Making teams pay for sagging off is important for Marquette, especially when they play through Ighodaro, but if he wants to become a mainstay on draft boards, Ross will have to start knocking down shots with a hand in his face more often. While the unguarded numbers are solid, the guarded numbers are…um...not. When teams closed out to him in time to get a clean contest, Ross shot just 26.9% last season. While you can look at the low volume and use that as a potential reason for the low number, the percentages are consistent with his priors, as he shot just 18.8% on guarded spot-ups in 2021 with Drive Nation per Synergy.
Hitting spot-up shots is an important aspect of Ross’s game because it opens up lanes to the rim where he can be an explosive play finisher. When the ball swings his way and he sees a gap, Ross can explode like a running back hitting the hole, attacking the rim with ferocity. Ross also has the tools to come off zoom actions and play out of hand-offs, attacking with downhill momentum. Playing off of a crafty playmaking big like Ighodaro gives us a glimpse at how Ross can play off of creator bigs at the next level.
Ross finished 58% of his attempts at the rim, which is good, but I’d like to see that number get in the 60-65% range during his sophomore campaign because he has the tools and versatile finishing package to make it happen. He is athletic enough to play above the rim, strong enough to finish through a defender’s body, long enough to finish with extension, and crafty enough to go up and under and finish with touch.
Adding a more consistent in-between game could be an interesting next step for Ross inside the arc. I don’t mean that I think that he should add a pull-up middy to his bag, but when it’s just rim and threes you can become predictable. Bigs will know how to guard you and can cheat to the rim anticipating the attack. Showing a willingness to counter that by punishing the big with a floater when he drops too far could become an effective part of his finishing package. Given Ross’s comfortability with shooting a high-arcing ball on his jumper, the float game could become a natural and dynamic tool for him to expand his offensive repertoire if he makes an effort to utilize it more often this season.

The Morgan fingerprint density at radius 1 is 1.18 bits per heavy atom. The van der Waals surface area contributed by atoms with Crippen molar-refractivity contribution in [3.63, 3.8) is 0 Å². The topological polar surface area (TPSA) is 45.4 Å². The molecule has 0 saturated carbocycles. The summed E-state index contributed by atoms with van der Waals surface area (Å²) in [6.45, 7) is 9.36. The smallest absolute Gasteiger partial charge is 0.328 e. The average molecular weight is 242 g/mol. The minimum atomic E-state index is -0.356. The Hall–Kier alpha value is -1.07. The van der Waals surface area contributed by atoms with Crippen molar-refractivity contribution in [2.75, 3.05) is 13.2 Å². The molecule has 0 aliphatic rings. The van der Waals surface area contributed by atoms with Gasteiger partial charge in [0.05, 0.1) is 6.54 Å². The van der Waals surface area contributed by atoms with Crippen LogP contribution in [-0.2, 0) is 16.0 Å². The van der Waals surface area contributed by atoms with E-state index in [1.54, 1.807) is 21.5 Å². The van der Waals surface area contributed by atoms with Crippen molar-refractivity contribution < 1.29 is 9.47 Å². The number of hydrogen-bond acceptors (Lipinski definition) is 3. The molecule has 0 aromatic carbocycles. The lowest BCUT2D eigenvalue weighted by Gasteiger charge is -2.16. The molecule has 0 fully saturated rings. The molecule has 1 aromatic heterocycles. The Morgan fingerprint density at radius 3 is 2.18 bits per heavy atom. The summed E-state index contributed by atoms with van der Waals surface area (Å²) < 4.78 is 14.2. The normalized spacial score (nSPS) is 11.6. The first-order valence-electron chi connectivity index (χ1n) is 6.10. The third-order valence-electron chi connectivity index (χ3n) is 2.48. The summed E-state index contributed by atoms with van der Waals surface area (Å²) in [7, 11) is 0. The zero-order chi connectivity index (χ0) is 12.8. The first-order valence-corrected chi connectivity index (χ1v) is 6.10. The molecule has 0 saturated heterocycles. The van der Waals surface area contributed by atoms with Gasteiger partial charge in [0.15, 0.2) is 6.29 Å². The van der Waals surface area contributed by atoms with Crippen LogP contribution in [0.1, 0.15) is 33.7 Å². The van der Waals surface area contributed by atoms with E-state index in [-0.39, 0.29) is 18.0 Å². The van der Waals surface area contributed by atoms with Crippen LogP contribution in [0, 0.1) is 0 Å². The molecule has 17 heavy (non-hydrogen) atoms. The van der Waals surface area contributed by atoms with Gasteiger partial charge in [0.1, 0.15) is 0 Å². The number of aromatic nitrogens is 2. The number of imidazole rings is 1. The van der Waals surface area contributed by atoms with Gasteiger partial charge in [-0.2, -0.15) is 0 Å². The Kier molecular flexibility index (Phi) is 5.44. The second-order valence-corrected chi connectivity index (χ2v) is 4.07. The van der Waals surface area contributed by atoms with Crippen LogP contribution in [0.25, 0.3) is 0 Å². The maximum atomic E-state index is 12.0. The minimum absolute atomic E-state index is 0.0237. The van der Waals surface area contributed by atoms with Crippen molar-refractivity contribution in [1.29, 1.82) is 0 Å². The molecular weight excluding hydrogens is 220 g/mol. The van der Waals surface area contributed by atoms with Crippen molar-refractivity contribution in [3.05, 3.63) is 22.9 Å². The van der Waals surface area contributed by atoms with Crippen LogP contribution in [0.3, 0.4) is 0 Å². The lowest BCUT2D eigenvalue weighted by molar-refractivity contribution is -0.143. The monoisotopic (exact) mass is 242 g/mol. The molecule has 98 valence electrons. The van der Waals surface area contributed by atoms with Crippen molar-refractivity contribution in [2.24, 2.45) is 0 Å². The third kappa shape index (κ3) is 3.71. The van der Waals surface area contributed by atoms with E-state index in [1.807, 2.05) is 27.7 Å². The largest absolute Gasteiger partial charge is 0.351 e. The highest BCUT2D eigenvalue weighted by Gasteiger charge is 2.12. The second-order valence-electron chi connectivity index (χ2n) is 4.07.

Ross’s energy ignites Marquette with his frenetic defensive fervor but his willingness to get out and run will spark the offense as well. Whether leaking out or handling the ball himself, Ross is a pace pusher—over a quarter of his possessions came in transition where the extra spacing allows him to show more as a self-creator. When the game is free-flowing and spread, you can see some shiftiness to his handle, and he flashes some ability to get paint touches with the ball in his hands.
When I envision Ross at the next level, I see him as a gadgety role player—someone that teams can use in unorthodox ways. I can see creative NBA teams using him in similar ways to Gary Payton II or Bruce Brown, utilizing him as a screener, allowing him to pressure the rim, pop, or make plays out of the short roll. Ross’s raw playmaking numbers leave a lot to be desired when it comes to volume, but the positive AST/TO ratio leads me to believe that it is an opportunity issue more than a skill and feel deficiency. I don’t think there is an underlying primary playmaking component to his game, but he’s shown flashes of good touch and feel to build upon to be used in that gadget role.
That’s why I love Ross as a potential breakout prospect this year. He’s got some unique funkiness to him and the kind of role player skills that translate to the next level. He’s playing for a great coach, and in a great system, with great players that will allow him to star in that role. Starring in your role may not scream superstar, but it does help establish a potential floor. Sometimes that steady floor, which we often mistake for a lower ceiling, allows a prospect to stay on the court, earn the trust of the staff, and eventually gain some freedom to work on expanding untapped aspects of their game. The reports on Ross have been positive coming out of camp, and he has an opportunity to make a name for himself. Marquette is going to win a lot of games this year, and the roster has a number of NBA prospects outside of Ross. Sharing that spotlight may dim some of his shine, but if you look closely, there is an uncut gem in Wisconsin just waiting to be polished.